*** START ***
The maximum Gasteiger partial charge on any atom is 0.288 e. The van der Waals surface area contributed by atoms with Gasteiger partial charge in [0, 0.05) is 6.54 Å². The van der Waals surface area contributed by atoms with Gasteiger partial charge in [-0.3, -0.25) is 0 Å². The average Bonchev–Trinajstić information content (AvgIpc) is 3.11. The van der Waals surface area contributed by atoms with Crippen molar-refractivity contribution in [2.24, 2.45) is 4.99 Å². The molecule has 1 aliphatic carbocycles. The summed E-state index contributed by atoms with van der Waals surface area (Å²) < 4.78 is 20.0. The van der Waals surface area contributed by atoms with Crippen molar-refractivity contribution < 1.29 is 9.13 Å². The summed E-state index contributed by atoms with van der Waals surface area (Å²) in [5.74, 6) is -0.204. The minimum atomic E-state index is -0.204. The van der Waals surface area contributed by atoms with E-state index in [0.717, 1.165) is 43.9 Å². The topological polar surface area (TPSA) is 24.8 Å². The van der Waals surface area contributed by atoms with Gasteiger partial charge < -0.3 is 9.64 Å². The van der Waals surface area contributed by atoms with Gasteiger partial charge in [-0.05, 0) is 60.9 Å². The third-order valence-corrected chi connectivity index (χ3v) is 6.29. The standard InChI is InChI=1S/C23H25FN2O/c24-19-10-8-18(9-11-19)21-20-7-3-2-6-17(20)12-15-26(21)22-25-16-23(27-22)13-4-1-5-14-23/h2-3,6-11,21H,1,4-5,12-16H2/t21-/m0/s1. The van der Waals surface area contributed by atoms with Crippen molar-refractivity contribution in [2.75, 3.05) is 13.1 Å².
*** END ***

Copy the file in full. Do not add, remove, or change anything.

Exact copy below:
The maximum Gasteiger partial charge on any atom is 0.288 e. The van der Waals surface area contributed by atoms with Gasteiger partial charge in [0, 0.05) is 6.54 Å². The van der Waals surface area contributed by atoms with Gasteiger partial charge in [-0.3, -0.25) is 0 Å². The average Bonchev–Trinajstić information content (AvgIpc) is 3.11. The van der Waals surface area contributed by atoms with Crippen molar-refractivity contribution in [2.24, 2.45) is 4.99 Å². The molecule has 1 aliphatic carbocycles. The summed E-state index contributed by atoms with van der Waals surface area (Å²) < 4.78 is 20.0. The van der Waals surface area contributed by atoms with Crippen molar-refractivity contribution < 1.29 is 9.13 Å². The summed E-state index contributed by atoms with van der Waals surface area (Å²) in [5.74, 6) is -0.204. The minimum atomic E-state index is -0.204. The van der Waals surface area contributed by atoms with E-state index in [0.717, 1.165) is 43.9 Å². The topological polar surface area (TPSA) is 24.8 Å². The van der Waals surface area contributed by atoms with Gasteiger partial charge < -0.3 is 9.64 Å². The van der Waals surface area contributed by atoms with Gasteiger partial charge in [-0.05, 0) is 60.9 Å². The third-order valence-corrected chi connectivity index (χ3v) is 6.29. The standard InChI is InChI=1S/C23H25FN2O/c24-19-10-8-18(9-11-19)21-20-7-3-2-6-17(20)12-15-26(21)22-25-16-23(27-22)13-4-1-5-14-23/h2-3,6-11,21H,1,4-5,12-16H2/t21-/m0/s1. The van der Waals surface area contributed by atoms with Crippen molar-refractivity contribution in [2.75, 3.05) is 13.1 Å².